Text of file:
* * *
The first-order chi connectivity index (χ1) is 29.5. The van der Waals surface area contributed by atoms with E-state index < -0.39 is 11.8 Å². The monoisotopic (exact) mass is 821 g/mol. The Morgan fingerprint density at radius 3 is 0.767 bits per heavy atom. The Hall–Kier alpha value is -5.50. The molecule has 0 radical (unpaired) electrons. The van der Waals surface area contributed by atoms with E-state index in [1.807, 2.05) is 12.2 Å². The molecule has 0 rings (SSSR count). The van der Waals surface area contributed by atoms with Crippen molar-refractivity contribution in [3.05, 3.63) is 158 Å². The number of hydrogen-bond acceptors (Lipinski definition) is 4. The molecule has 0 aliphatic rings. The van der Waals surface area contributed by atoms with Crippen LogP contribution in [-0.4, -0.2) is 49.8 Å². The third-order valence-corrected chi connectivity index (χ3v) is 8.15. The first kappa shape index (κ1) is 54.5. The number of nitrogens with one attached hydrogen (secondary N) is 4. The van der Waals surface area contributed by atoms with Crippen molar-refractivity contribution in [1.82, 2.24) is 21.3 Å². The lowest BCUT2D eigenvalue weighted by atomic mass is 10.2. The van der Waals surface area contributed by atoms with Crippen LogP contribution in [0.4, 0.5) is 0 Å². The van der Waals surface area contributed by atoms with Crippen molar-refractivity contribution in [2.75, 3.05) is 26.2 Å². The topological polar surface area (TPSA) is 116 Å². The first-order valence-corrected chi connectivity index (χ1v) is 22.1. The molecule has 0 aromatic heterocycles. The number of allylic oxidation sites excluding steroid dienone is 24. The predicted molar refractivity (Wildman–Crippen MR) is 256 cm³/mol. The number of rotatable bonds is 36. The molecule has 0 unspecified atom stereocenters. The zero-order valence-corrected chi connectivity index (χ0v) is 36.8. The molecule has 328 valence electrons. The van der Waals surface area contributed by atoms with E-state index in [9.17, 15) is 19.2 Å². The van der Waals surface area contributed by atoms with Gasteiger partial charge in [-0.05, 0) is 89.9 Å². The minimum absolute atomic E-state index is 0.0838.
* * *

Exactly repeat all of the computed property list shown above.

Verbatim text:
The first-order chi connectivity index (χ1) is 29.5. The van der Waals surface area contributed by atoms with E-state index < -0.39 is 11.8 Å². The monoisotopic (exact) mass is 821 g/mol. The Morgan fingerprint density at radius 3 is 0.767 bits per heavy atom. The Hall–Kier alpha value is -5.50. The molecule has 0 radical (unpaired) electrons. The van der Waals surface area contributed by atoms with E-state index in [1.807, 2.05) is 12.2 Å². The molecule has 0 rings (SSSR count). The van der Waals surface area contributed by atoms with Crippen molar-refractivity contribution in [3.05, 3.63) is 158 Å². The number of hydrogen-bond acceptors (Lipinski definition) is 4. The molecule has 0 aliphatic rings. The van der Waals surface area contributed by atoms with Crippen LogP contribution in [-0.4, -0.2) is 49.8 Å². The third-order valence-corrected chi connectivity index (χ3v) is 8.15. The first kappa shape index (κ1) is 54.5. The number of nitrogens with one attached hydrogen (secondary N) is 4. The van der Waals surface area contributed by atoms with Crippen molar-refractivity contribution in [1.82, 2.24) is 21.3 Å². The lowest BCUT2D eigenvalue weighted by atomic mass is 10.2. The van der Waals surface area contributed by atoms with Crippen LogP contribution in [0.4, 0.5) is 0 Å². The van der Waals surface area contributed by atoms with Crippen molar-refractivity contribution in [2.75, 3.05) is 26.2 Å². The topological polar surface area (TPSA) is 116 Å². The first-order valence-corrected chi connectivity index (χ1v) is 22.1. The molecule has 0 aromatic heterocycles. The number of allylic oxidation sites excluding steroid dienone is 24. The predicted molar refractivity (Wildman–Crippen MR) is 256 cm³/mol. The number of rotatable bonds is 36. The molecule has 0 unspecified atom stereocenters. The zero-order valence-corrected chi connectivity index (χ0v) is 36.8. The molecule has 328 valence electrons. The van der Waals surface area contributed by atoms with E-state index in [9.17, 15) is 19.2 Å². The van der Waals surface area contributed by atoms with Gasteiger partial charge in [-0.05, 0) is 89.9 Å². The minimum absolute atomic E-state index is 0.0838.